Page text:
An expedition was launched in 1998, this time by Czech explorer Ivan Mackerle. This expedition could not locate the elusive tree either, but during his travels Mackerle learned of yet another carnivorous tree on the island referred to as the Kumanga Killer Tree. Natives claimed that this particular tree was found on only one part of the island and was said to have flowers that exuded an extremely poisonous gas. The natives claimed to know where such a tree was and guided Mackerle to its location.

During the trek, the expedition members were so concerned about the poisonous nature of the plant that they actually wore gas masks. When they arrived at the alleged Kumanga Killer Tree, they found no gas spewing flowers, but did find several animal skeletons under the tree. The lack of flowers, the natives explained, was due to the tree not being in bloom.

Mackerle also uncovered a story of a former British army officer who allegedly took photographs of a tree on the island that had various animal skeletons strewn about its base. Whether this particular tree was either one of the aforementioned carnivorous trees or something new is uncertain. It is also unknown what became of these photographs, or if indeed they ever existed at all.

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Wondering what a call to your elected official actually sounds like? We got you.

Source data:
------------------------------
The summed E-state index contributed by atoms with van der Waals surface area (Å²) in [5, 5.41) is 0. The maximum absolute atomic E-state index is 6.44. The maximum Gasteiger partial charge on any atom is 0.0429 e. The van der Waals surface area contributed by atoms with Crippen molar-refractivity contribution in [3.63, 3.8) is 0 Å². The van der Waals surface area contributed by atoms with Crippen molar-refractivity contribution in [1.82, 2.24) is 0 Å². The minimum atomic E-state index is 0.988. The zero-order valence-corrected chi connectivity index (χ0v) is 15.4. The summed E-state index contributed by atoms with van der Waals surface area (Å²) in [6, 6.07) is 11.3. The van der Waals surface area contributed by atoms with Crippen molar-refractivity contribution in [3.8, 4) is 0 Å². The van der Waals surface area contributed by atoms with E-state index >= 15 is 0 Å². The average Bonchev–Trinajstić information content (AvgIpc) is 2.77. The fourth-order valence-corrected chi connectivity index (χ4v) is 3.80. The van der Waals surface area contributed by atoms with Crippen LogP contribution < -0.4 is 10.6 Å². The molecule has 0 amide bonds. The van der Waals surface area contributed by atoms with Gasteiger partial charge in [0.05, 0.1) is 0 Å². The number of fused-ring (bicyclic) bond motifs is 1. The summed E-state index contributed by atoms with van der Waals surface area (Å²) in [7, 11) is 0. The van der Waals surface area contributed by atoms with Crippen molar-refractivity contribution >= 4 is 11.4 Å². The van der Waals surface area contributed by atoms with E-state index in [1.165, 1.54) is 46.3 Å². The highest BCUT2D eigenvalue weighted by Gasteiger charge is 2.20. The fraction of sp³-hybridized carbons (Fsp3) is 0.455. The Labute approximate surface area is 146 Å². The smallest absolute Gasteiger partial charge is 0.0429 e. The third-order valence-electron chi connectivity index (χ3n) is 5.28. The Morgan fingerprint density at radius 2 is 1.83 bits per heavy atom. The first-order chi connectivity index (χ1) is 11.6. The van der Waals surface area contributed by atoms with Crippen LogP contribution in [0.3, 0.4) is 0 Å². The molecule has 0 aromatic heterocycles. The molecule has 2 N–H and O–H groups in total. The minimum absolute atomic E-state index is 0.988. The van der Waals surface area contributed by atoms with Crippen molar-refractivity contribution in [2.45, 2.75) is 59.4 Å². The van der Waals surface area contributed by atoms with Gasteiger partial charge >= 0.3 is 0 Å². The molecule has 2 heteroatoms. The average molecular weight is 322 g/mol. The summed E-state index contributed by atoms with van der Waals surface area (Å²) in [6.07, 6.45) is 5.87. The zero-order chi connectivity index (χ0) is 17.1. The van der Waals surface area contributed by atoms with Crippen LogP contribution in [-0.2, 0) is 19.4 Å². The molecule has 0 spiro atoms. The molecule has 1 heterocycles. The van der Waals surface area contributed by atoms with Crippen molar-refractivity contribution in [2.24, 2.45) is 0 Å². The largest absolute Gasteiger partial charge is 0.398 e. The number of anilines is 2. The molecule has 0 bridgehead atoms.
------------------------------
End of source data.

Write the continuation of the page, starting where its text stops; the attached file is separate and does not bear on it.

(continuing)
If you’re on this website (or a human alive today) there’s a really good chance you’re afraid to call your Senator/Representative/Governor because you don’t know how the phone call will go. We’re trying to remove some of the mystery around calling your elected representative to show you a few different examples of first time callers leaving a comment with a government official. It’s so easy!

In this call we see Nneka calling Governor Snyder of Michigan about water quality in Flint. She made a complaint about the Governor, but says she didn’t feel like her opinion was particularly heard. On the other hand, she also used specific information, like the fact that Kwame Kilpatrick had been arrested, to bolster her argument. This is a great strategy! When you call someone in office, don’t worry, you won’t seem stupid (and trust us, they’ve heard worse). But it’s always helpful to be prepared with facts and know what people in the office you’re calling have already done to solve a problem. In this case, Nneka did a fantastic job, but might have been even more effective if she asked the Governor for a specific action.

Read more about how to call your congressional representative here.

The History of The Flint Water Crisis.

Let me start this rant off by saying I’m from Flint. I grew up there. I went to their schools. My family still lives there and so do I. I’ve known about and have been speaking out about the Flint water crisis for over two years. I know this issue like the back of my hand.